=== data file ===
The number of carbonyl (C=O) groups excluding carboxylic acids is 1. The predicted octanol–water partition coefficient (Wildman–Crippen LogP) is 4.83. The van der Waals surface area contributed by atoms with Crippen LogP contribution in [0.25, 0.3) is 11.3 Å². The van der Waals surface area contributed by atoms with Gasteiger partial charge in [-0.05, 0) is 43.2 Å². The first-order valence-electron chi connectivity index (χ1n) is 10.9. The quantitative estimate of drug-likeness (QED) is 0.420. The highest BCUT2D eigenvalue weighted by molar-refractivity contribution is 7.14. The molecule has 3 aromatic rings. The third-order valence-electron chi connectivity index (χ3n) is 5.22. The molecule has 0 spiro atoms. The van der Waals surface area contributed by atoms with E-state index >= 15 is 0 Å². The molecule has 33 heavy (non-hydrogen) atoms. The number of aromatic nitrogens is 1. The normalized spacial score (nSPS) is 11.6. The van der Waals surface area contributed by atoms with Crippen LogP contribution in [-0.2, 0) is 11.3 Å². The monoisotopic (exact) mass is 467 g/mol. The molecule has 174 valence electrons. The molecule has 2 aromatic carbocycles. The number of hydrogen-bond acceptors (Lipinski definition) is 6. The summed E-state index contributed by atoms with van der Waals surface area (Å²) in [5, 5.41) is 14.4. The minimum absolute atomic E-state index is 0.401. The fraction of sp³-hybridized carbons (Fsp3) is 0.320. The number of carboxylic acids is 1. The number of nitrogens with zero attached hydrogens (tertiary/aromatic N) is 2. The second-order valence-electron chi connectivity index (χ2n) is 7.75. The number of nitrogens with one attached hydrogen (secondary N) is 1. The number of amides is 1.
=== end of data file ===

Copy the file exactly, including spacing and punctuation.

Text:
The number of carbonyl (C=O) groups excluding carboxylic acids is 1. The predicted octanol–water partition coefficient (Wildman–Crippen LogP) is 4.83. The van der Waals surface area contributed by atoms with Crippen LogP contribution in [0.25, 0.3) is 11.3 Å². The van der Waals surface area contributed by atoms with Gasteiger partial charge in [-0.05, 0) is 43.2 Å². The first-order valence-electron chi connectivity index (χ1n) is 10.9. The quantitative estimate of drug-likeness (QED) is 0.420. The highest BCUT2D eigenvalue weighted by molar-refractivity contribution is 7.14. The molecule has 3 aromatic rings. The third-order valence-electron chi connectivity index (χ3n) is 5.22. The molecule has 0 spiro atoms. The van der Waals surface area contributed by atoms with E-state index >= 15 is 0 Å². The molecule has 33 heavy (non-hydrogen) atoms. The number of aromatic nitrogens is 1. The normalized spacial score (nSPS) is 11.6. The van der Waals surface area contributed by atoms with Crippen LogP contribution in [-0.2, 0) is 11.3 Å². The monoisotopic (exact) mass is 467 g/mol. The molecule has 174 valence electrons. The molecule has 2 aromatic carbocycles. The number of hydrogen-bond acceptors (Lipinski definition) is 6. The summed E-state index contributed by atoms with van der Waals surface area (Å²) in [5, 5.41) is 14.4. The minimum absolute atomic E-state index is 0.401. The fraction of sp³-hybridized carbons (Fsp3) is 0.320. The number of carboxylic acids is 1. The number of nitrogens with zero attached hydrogens (tertiary/aromatic N) is 2. The second-order valence-electron chi connectivity index (χ2n) is 7.75. The number of nitrogens with one attached hydrogen (secondary N) is 1. The number of amides is 1.